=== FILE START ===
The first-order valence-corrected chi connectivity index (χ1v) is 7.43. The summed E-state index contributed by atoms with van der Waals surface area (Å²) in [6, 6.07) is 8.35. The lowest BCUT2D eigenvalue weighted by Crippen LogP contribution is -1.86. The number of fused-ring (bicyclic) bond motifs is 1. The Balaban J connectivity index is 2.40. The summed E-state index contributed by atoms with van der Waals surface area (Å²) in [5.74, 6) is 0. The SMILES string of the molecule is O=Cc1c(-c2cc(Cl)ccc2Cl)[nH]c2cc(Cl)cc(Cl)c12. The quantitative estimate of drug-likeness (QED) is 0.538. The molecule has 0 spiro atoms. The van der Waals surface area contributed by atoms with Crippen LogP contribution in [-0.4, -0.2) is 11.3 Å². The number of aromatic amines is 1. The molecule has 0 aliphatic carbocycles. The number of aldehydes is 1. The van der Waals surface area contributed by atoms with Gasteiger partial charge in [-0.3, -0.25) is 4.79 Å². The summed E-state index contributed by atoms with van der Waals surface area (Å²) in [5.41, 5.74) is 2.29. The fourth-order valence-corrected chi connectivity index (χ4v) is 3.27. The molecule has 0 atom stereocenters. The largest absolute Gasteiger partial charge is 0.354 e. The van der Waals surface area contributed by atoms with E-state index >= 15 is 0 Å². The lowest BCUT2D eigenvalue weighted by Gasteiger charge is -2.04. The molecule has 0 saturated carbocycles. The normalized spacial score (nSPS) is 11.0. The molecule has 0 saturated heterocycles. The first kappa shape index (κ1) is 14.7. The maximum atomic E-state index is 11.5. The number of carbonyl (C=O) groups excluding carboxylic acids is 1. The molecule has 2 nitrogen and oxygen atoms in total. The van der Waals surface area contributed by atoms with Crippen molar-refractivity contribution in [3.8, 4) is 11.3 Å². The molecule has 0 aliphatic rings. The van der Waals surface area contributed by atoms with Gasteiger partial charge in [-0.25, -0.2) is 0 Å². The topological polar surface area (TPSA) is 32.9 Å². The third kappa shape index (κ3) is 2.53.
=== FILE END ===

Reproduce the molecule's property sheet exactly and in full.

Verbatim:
The first-order valence-corrected chi connectivity index (χ1v) is 7.43. The summed E-state index contributed by atoms with van der Waals surface area (Å²) in [6, 6.07) is 8.35. The lowest BCUT2D eigenvalue weighted by Crippen LogP contribution is -1.86. The number of fused-ring (bicyclic) bond motifs is 1. The Balaban J connectivity index is 2.40. The summed E-state index contributed by atoms with van der Waals surface area (Å²) in [5.74, 6) is 0. The SMILES string of the molecule is O=Cc1c(-c2cc(Cl)ccc2Cl)[nH]c2cc(Cl)cc(Cl)c12. The quantitative estimate of drug-likeness (QED) is 0.538. The molecule has 0 spiro atoms. The van der Waals surface area contributed by atoms with Crippen LogP contribution in [-0.4, -0.2) is 11.3 Å². The number of aromatic amines is 1. The molecule has 0 aliphatic carbocycles. The number of aldehydes is 1. The van der Waals surface area contributed by atoms with Gasteiger partial charge in [-0.3, -0.25) is 4.79 Å². The summed E-state index contributed by atoms with van der Waals surface area (Å²) in [5.41, 5.74) is 2.29. The fourth-order valence-corrected chi connectivity index (χ4v) is 3.27. The molecule has 0 atom stereocenters. The largest absolute Gasteiger partial charge is 0.354 e. The van der Waals surface area contributed by atoms with E-state index >= 15 is 0 Å². The lowest BCUT2D eigenvalue weighted by Gasteiger charge is -2.04. The molecule has 0 saturated carbocycles. The normalized spacial score (nSPS) is 11.0. The molecule has 0 saturated heterocycles. The first kappa shape index (κ1) is 14.7. The maximum atomic E-state index is 11.5. The number of carbonyl (C=O) groups excluding carboxylic acids is 1. The molecule has 2 nitrogen and oxygen atoms in total. The van der Waals surface area contributed by atoms with Crippen molar-refractivity contribution in [3.8, 4) is 11.3 Å². The molecule has 0 aliphatic rings. The van der Waals surface area contributed by atoms with Gasteiger partial charge in [-0.25, -0.2) is 0 Å². The topological polar surface area (TPSA) is 32.9 Å². The third kappa shape index (κ3) is 2.53.